We had a good life before all this happened. I used to work as a hairdresser and earned good income. At that time my children used to eat egg, milk and vegetables at least twice a week, but now they do not get that. They often eat the same kind of food. I want to feed my children nutritious food such as egg, milk and meat but currently due to our poor economic status, I am not able to do so. Usually, I give my children Enjera with Shiro (flat bread made from thin grain flour and stew made from ground chickpeas flour). There were times that my children refused to eat this same thing and stay hungry most of the day.

I feel sad and disappointed that I am unable to provide my children with sufficient and nutritious food. This really makes me sad.

This time, our biggest problems is the lack of food. The price of food has significantly increased. For example, the price of Teff (Ethiopia’s staple food from which Enjera is made), tomato and onion has skyrocketed, making it difficult for us to buy them. Tomato is the most important ingredient needed to prepare our food. However, we no longer afford it. I am worried that if the living expenses continue to rise we may not be able to provide our children with enough food and eventually they could starve.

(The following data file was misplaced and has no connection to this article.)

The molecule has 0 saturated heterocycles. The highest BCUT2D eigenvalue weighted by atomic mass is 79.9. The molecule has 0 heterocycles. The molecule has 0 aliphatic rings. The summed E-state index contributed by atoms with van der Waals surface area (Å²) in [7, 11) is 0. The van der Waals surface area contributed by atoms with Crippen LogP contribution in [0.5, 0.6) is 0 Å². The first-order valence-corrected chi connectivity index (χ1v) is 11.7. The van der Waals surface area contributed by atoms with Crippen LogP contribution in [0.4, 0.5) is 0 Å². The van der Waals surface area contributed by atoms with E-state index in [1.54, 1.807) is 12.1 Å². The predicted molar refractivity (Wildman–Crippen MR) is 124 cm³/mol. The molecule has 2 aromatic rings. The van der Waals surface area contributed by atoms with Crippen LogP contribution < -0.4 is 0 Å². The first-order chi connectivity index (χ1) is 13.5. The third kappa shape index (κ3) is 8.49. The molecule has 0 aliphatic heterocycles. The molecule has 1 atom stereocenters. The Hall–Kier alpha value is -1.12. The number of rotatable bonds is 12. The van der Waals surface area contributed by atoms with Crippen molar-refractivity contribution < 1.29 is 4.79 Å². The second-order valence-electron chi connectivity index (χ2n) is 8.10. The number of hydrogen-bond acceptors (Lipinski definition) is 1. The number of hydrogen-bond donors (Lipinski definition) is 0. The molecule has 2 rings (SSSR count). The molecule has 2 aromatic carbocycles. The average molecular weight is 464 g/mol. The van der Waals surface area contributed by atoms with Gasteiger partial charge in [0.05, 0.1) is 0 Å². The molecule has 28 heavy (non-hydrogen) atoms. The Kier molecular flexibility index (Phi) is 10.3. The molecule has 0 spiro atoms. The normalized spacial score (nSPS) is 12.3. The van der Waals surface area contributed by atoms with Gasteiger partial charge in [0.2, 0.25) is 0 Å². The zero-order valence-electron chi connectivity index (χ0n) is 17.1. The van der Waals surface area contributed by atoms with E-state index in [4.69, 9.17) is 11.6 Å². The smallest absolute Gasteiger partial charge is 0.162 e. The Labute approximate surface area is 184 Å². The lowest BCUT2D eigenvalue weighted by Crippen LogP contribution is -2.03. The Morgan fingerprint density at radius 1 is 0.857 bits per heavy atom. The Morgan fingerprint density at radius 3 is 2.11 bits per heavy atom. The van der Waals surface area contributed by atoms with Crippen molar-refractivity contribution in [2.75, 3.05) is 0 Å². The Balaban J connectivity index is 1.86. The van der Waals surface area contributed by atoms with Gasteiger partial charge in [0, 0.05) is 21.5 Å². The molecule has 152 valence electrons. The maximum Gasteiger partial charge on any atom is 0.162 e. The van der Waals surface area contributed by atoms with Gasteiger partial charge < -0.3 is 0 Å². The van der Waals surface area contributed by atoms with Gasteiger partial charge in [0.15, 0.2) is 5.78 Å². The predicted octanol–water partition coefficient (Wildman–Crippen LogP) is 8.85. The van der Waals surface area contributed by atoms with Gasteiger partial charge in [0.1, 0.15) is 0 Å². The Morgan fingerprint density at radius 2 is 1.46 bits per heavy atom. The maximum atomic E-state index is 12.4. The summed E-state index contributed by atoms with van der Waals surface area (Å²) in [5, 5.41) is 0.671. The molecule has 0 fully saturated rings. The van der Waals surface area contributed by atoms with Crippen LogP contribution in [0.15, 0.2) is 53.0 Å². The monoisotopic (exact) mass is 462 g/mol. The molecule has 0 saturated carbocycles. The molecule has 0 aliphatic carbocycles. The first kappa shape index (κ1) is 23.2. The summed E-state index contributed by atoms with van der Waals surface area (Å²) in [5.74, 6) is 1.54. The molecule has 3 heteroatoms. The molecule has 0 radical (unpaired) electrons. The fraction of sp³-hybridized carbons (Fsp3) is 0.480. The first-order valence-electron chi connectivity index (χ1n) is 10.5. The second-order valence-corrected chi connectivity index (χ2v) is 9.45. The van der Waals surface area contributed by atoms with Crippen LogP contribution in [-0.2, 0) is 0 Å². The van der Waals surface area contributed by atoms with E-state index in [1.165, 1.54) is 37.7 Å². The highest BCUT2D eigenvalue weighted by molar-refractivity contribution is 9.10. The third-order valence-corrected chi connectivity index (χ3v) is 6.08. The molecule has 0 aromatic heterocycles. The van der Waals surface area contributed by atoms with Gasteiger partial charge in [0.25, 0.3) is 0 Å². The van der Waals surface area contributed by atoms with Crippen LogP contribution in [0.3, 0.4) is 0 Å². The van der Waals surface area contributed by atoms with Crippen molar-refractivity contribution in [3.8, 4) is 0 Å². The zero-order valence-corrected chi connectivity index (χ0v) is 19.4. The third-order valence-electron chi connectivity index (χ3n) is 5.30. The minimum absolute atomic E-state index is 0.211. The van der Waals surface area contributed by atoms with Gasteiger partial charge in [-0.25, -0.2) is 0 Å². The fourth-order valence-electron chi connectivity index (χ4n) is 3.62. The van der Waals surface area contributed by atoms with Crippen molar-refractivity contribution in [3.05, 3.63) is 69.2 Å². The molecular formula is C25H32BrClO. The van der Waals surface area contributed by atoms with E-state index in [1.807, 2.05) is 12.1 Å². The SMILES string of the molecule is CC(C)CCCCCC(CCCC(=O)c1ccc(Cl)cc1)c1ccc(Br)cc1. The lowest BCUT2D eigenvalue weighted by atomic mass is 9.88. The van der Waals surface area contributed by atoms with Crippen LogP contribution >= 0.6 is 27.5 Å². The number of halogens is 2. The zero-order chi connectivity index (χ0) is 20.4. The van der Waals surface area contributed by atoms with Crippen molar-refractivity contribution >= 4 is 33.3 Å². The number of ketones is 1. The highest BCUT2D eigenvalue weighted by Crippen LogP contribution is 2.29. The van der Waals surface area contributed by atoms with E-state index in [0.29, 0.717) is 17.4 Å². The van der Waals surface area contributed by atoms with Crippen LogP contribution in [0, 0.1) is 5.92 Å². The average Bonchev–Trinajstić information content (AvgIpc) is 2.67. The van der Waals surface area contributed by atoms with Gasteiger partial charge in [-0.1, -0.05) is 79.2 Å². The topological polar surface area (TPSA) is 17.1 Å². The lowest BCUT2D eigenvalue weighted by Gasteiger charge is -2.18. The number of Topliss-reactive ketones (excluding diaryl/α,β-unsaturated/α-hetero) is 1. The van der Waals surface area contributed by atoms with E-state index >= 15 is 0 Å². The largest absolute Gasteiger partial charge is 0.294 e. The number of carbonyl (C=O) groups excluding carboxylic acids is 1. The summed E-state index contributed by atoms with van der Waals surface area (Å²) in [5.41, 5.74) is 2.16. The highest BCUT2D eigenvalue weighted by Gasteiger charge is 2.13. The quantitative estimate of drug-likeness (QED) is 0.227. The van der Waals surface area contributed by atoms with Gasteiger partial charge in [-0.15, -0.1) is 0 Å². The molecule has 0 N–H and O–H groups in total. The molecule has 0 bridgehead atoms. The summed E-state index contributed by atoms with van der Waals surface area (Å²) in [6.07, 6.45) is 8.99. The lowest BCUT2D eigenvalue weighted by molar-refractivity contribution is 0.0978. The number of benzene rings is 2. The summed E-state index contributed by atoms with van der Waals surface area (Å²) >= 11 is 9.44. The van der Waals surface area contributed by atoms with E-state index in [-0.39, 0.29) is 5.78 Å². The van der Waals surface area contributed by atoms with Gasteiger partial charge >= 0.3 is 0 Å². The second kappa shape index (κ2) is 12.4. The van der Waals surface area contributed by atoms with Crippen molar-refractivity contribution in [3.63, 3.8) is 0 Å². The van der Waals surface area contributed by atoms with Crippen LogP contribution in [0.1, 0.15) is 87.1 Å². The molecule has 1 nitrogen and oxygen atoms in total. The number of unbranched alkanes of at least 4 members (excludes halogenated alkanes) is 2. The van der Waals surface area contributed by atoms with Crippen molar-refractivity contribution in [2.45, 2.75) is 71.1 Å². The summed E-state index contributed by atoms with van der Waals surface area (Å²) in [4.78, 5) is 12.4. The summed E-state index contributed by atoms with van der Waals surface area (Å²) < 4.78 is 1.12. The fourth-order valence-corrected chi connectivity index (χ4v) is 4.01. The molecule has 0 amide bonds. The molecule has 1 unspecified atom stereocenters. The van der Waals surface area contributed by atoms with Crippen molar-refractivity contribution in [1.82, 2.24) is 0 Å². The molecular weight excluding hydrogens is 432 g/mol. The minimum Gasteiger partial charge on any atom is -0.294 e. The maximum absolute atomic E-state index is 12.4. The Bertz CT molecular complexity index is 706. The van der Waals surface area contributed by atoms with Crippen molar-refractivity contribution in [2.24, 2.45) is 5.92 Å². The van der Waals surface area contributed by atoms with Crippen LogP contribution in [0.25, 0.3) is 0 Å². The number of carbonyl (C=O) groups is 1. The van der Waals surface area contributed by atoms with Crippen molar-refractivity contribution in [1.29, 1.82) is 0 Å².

When I was working at the hair salon a long time ago, I fell ill. I had kidney disease and gastritis too. Therefore, I have this burning sensation when I eat something sour. At the time, I did not get treatment. Now with the support I get from this project, I plan to go to the hospital for treatment and medicine. With the money I receive, I want to provide nutritious food for my children and pay school fees.